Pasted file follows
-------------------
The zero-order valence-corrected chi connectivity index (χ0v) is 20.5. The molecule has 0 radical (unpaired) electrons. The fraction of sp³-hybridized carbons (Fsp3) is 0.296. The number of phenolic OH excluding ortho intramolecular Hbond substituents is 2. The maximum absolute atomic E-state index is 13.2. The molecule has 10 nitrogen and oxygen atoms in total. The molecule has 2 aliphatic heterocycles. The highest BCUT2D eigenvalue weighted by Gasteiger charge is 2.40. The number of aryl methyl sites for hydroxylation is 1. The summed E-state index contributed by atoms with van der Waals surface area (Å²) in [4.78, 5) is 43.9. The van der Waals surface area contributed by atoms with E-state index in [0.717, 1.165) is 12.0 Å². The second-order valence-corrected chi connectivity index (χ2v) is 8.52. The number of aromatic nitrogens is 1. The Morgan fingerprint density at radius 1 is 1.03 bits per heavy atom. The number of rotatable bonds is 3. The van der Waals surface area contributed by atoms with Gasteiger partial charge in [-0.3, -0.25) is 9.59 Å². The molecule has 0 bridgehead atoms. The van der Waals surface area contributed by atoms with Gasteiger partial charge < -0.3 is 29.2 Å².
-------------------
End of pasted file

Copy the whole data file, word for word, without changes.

The zero-order valence-corrected chi connectivity index (χ0v) is 20.5. The molecule has 0 radical (unpaired) electrons. The fraction of sp³-hybridized carbons (Fsp3) is 0.296. The number of phenolic OH excluding ortho intramolecular Hbond substituents is 2. The maximum absolute atomic E-state index is 13.2. The molecule has 10 nitrogen and oxygen atoms in total. The molecule has 2 aliphatic heterocycles. The highest BCUT2D eigenvalue weighted by Gasteiger charge is 2.40. The number of aryl methyl sites for hydroxylation is 1. The summed E-state index contributed by atoms with van der Waals surface area (Å²) in [4.78, 5) is 43.9. The van der Waals surface area contributed by atoms with E-state index in [0.717, 1.165) is 12.0 Å². The second-order valence-corrected chi connectivity index (χ2v) is 8.52. The number of aromatic nitrogens is 1. The Morgan fingerprint density at radius 1 is 1.03 bits per heavy atom. The number of rotatable bonds is 3. The van der Waals surface area contributed by atoms with Gasteiger partial charge in [-0.3, -0.25) is 9.59 Å². The molecule has 0 bridgehead atoms. The van der Waals surface area contributed by atoms with Gasteiger partial charge < -0.3 is 29.2 Å².